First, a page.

As stated by the majority, "After inquiry by defense counsel the court stated for the record that the author of the pre-sentence report had, in addition, to furnishing the written statement recommended orally to the court, in the absence of counsel, that defendant should receive a prison sentence and that defendant could not be successfully supervised if he were placed on probation." The author of the report was Richard M. Sorci, a Board of Control parole agent.
Defense counsel then requested permission to call Mr. Sorci, who was present in court, as a witness for the purpose of determining by examination the basis of his opinion defendant was not a fit subject for probation.
After the State's objection that such procedure would be against public policy the court denied defendant's request.
In this appeal defendant is not challenging his conviction resulting from his plea of guilty. He asks only for a remand of the case to the trial court so he may test by cross-examination validity of certain opinions which were material factors in determining his sentence before it is imposed.
Stated in other words, defendant merely seeks opportunity to challenge the conclusion sought to be drawn, to determine whether it is based on logic or prejudice and, if the latter, to refute and discredit the opinion.
I. I have no quarrel with much of what is said in announcing general propositions of law in Divisions I through V of the majority opinion. My disagreement is with Divisions VI and VIII.
*43 In Division VI the majority states, "Defendant's complaint is that denial of the right to examine the validity of the parole agent's conclusion was a denial of defendant's right to be effectively represented by counsel at a critically important proceeding. This argument proceeds from a faulty premise. The hearing did not involve any `right' of defendant to probation. It was a hearing to determine whether the sovereign state against which defendant had offended should grant `grace, favor or forebearance'."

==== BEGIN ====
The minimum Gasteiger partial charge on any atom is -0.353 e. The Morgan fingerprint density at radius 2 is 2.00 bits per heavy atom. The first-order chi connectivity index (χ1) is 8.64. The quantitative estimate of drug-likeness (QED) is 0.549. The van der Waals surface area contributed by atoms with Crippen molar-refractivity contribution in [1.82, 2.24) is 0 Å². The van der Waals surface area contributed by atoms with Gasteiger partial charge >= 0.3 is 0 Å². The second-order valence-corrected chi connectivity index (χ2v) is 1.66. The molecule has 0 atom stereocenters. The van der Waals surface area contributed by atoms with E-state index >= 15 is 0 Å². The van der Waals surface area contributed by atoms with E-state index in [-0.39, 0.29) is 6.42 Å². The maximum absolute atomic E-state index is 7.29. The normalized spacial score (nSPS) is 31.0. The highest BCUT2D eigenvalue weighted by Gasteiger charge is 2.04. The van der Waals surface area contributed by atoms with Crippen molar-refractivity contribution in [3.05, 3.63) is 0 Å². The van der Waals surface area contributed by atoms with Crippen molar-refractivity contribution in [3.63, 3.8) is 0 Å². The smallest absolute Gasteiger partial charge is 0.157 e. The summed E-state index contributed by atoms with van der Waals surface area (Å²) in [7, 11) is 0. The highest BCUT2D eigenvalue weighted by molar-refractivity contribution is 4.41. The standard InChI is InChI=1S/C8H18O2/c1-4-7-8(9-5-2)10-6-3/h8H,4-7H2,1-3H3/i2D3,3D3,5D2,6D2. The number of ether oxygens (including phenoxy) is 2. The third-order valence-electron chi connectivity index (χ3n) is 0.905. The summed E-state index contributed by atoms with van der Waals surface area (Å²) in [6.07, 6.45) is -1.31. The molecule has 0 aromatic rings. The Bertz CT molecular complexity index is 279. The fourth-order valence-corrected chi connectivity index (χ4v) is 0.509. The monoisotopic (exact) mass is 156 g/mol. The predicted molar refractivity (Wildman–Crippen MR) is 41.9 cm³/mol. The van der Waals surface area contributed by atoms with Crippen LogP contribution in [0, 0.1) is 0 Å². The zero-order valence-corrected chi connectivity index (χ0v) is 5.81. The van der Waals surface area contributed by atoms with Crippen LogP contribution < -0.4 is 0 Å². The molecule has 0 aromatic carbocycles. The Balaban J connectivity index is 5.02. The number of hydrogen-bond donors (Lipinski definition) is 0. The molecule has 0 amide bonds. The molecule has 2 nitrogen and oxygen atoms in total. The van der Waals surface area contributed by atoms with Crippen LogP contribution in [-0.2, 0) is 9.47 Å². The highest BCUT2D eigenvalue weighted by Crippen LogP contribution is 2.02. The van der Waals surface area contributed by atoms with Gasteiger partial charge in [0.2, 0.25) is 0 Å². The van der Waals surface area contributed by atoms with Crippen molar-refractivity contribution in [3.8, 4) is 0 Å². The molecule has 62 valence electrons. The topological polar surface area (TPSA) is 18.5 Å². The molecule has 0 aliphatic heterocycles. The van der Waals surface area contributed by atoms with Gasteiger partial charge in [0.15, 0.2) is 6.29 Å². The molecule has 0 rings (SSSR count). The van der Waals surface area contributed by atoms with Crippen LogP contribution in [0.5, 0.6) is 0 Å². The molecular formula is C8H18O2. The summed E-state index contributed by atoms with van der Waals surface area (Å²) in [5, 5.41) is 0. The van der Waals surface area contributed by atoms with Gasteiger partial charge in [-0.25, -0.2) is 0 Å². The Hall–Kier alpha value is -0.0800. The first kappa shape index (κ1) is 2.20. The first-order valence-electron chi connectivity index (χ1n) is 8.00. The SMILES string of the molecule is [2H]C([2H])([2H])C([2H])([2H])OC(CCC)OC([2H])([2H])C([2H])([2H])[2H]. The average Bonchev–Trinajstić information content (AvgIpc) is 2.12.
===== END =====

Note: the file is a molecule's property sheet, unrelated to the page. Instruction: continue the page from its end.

Although recognizing the sentencing process is not immune from scrutiny the majority fails to state why a probation officer should be immune from inquiry as to factual basis giving rise to his opinion defendant could not be successfully supervised if placed on probation.
I believe opportunity for such criticism could improve the accuracy of facts on which the sentencing judge relies.
Defendant makes no contention he has a "right" to a bench parole as suggested in the quoted portion from Division II, supra, but that he is "entitled only to justice".
In the two errors assigned defendant contends (1) the trial court deprived him of his constitutional and statutory right to assistance of counsel by prohibiting defense counsel from examining a parole agent as to the validity of the agent's conclusions defendant should receive a prison sentence since he was not supervisable. The conclusion having been orally communicated to the court prior to the sentencing hearing and outside the presence of defendant and counsel and (2) the court's refusal to permit defendant's calling the parole agent as a witness to test the validity of his adverse opinions constituted procedural conduct prejudicial to defendant.
His position is that he does have a right to have standards of due process applied when the court receives information on which its decision will be based.
"* * * The traditional Anglo-American conception of due process, applicable as well to administrative as to judicial proceedings, includes the fundamentals of the adversary system: Assistance of counsel; disclosure of legal and factual materials to be considered by the tribunal; and opportunity for confrontation, cross-examination, and rebuttal. Our traditional high regard for those procedures rests on the judgment that in the long run they serve to make the fact finding and conclusion drawing processes more accurate and reliable." Note, Procedural Due Process at Judicial Sentencing for Felony, 81 Harv. L. Rev. 821, 824-825 (1967-1968). This appears in footnote 18 of the Note:
"* * * [T]his requirement (of an opportunity for cross-examination) has been deemed essential in every court and in every form of proceeding. Even for the various administrative boards created by modern statutes * * * it is common to provide (where any interest of a citizen may be affected adversely by the board's ruling) that an opportunity to hear the evidence shall be given. In short, however radically the jury-trial rules of evidence may be dispensed with, * * * this one at least remains as a fundamental of fair and intelligent investigation of disputed facts [5 Wigmore on Evidence, Third Ed., section 1940]."
II. State v. Delano, Iowa, 161 N.W.2d 66, 71-72, contains this:
"This is not to say the sentencing process is immune from scrutiny.